Another important change is that every interested party is entitled to initiate an auction in relation to the specific plot of land. This is a step towards establishing the developers’ right to choose plots of land for construction on an independent basis without relying on the local authorities’ discretion.

An additional advantage claimed for the new procedure is the reduction of allocation terms to between two and three months in comparison to the three-year term employed under the current procedure. 

Use of public land without a lease 

Another important amendment is that, from 1 March 2015, public land may be used for certain purposes without the need to obtain a lease or easement right. This use will be allowed subject to a permit from the competent state/ municipal authority and only if the intended use of the plot of land is one of the following:

  • conducting engineering surveys or exploration;
  • carrying out capital or current repair of infrastructure (for example, pipelines, high voltage electricity lines, etc.) or the reconstruction of federal, regional or local infrastructure;
  • constructing temporary or support facilities or storing construction materials or construction equipment;
  • placing temporary retail facilities and advertising structures, etc. 

Complex development of public land

The amendments also affect existing regulation of land marked out for complex development, with the aim of creating an integrated approach to construction on public land. In general, the concept of complex development covers a set of actions performed by a private developer with the support of local authorities aimed at reclaiming a large amount of undeveloped public land (see Oksana Derevyanko, “Issues Relating to Complex Development Projects Under Russian Law” Real Estate Gazette (Issue 18, 2014) page 33 (hard copy) or page 58 (soft copy) for more on complex development projects in Russia).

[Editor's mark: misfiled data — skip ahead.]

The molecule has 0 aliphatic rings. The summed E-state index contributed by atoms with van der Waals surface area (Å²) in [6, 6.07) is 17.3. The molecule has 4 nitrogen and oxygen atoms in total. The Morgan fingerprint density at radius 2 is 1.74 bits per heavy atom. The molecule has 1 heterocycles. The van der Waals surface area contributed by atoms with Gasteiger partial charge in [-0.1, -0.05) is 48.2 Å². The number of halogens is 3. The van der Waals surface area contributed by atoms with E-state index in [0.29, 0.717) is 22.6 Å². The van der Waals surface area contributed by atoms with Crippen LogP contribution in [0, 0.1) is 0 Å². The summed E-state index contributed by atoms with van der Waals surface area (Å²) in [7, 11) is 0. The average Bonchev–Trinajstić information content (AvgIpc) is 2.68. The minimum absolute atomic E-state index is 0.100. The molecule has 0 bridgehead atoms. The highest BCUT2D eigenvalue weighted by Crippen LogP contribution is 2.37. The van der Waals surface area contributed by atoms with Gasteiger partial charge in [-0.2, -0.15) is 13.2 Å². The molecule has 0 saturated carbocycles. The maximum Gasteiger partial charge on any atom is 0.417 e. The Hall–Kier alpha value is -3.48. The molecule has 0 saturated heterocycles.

Such development generally includes: (i) preparation of the development concept (for example, construction of an industrial site with production facilities, residential buildings for its employees, etc); (ii) development of town planning documentation; (iii) formation of separate land plots, and (iv) construction of immovable properties on the newly formed land plots together with the infrastructure facilities necessary for their operation (roads, driveways, utilities, etc.). As a result, after construction is complete, the developed land should be fully provided with all facilities necessary for its operation; this is in contrast to high-rise development when a separate building is constructed near other facilities on already developed land.

Under the current land legislation, complex development is only applicable to the implementation of residential development projects. From 1 March 2015 the construction of manufacturing sites or logistics parks or indeed any other property will also be possible under the complex development procedure.

Potential impact of the amendments

The adoption of the amendments described above is aimed, first and foremost, at making the public land allocation procedure simpler, more efficient and clearer for all those involved in the development of land. However, the amendments do not contain regulations affecting or clarifications on all issues connected with the new procedure, and it may be anticipated that the implementation of the procedure will face a number of practical problems which will have to be resolved, in order for it to work.